A philosopher makes the case for thinking of works of art as tools for investigating ourselves
In his new book, Strange Tools: Art and Human Nature, the philosopher and cognitive scientist Alva Noë raises a number of profound questions: What is art? Why do we value art as we do? What does art reveal about our nature? Drawing on philosophy, art history, and cognitive science, and making provocative use of examples from all three of these fields, Noë offers new answers to such questions. He also shows why recent efforts to frame questions about art in terms of neuroscience and evolutionary biology alone have been and will continue to be unsuccessful.
Western art abounds with depictions of the nursing mother. The display of the Mother and Child is central to Christian religious thinking, so this isn't surprising. But it may be that pictures...
Praise for Strange Tools
“As a neurologist, confronted every day by questions of mind, self, consciousness, and their basis, I find Alva Noë's concepts both astounding and convincing.” —Oliver Sacks, Columbia University Medical Center on Alva Noë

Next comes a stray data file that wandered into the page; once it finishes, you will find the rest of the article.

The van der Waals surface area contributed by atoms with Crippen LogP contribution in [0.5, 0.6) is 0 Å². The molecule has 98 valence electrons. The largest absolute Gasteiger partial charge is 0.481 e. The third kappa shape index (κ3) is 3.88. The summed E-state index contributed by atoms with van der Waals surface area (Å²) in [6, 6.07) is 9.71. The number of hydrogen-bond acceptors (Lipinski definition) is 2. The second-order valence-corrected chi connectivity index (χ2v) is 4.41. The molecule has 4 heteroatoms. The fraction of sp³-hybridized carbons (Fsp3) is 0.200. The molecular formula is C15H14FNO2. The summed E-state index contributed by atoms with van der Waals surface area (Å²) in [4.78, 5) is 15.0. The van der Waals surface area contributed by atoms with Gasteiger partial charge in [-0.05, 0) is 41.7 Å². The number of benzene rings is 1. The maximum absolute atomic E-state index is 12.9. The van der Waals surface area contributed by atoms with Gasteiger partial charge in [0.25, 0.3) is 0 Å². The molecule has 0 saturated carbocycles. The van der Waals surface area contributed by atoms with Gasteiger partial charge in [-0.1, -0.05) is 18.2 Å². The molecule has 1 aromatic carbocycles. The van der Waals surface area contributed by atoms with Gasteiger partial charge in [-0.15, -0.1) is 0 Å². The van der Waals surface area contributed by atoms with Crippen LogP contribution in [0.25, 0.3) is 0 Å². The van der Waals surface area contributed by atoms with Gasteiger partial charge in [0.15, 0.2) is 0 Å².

“Organisms organize their interaction with their environments. Human beings can consciously organize and reorganize that interaction. Making, appreciating, and talking about art are among the ways that human beings do this, and are thus characteristic of human life itself. On these simple but undeniable truths, gleaned from a career in philosophy and a lifetime in the arts, Alva Noe builds a devastating critique of contemporary 'neuroaesthetics' and an illuminating account of the role of art in the human conversation. This is a work in the grand tradition of John Dewey's Art as Experience and one of the most important books in that tradition since Dewey's own.” —Paul Guyer, Jonathan Nelson Professor of Humanities and Philosophy, Brown University-